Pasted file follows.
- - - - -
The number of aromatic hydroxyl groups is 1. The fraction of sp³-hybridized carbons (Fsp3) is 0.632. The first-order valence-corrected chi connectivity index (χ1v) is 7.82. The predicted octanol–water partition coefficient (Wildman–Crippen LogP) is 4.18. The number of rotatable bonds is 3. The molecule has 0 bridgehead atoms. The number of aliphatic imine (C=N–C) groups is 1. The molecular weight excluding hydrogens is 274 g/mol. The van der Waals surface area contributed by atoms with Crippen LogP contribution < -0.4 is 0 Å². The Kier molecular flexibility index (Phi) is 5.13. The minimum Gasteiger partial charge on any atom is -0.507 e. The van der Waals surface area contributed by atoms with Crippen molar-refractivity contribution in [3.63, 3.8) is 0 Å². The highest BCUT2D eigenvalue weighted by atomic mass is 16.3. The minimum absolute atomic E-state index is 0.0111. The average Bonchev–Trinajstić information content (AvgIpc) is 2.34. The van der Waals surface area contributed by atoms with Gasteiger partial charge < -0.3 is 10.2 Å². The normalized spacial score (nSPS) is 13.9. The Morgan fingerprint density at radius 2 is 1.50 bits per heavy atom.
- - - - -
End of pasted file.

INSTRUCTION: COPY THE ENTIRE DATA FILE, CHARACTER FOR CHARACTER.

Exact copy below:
The number of aromatic hydroxyl groups is 1. The fraction of sp³-hybridized carbons (Fsp3) is 0.632. The first-order valence-corrected chi connectivity index (χ1v) is 7.82. The predicted octanol–water partition coefficient (Wildman–Crippen LogP) is 4.18. The number of rotatable bonds is 3. The molecule has 0 bridgehead atoms. The number of aliphatic imine (C=N–C) groups is 1. The molecular weight excluding hydrogens is 274 g/mol. The van der Waals surface area contributed by atoms with Crippen LogP contribution < -0.4 is 0 Å². The Kier molecular flexibility index (Phi) is 5.13. The minimum Gasteiger partial charge on any atom is -0.507 e. The van der Waals surface area contributed by atoms with Crippen molar-refractivity contribution in [3.63, 3.8) is 0 Å². The highest BCUT2D eigenvalue weighted by atomic mass is 16.3. The minimum absolute atomic E-state index is 0.0111. The average Bonchev–Trinajstić information content (AvgIpc) is 2.34. The van der Waals surface area contributed by atoms with Gasteiger partial charge < -0.3 is 10.2 Å². The normalized spacial score (nSPS) is 13.9. The Morgan fingerprint density at radius 2 is 1.50 bits per heavy atom.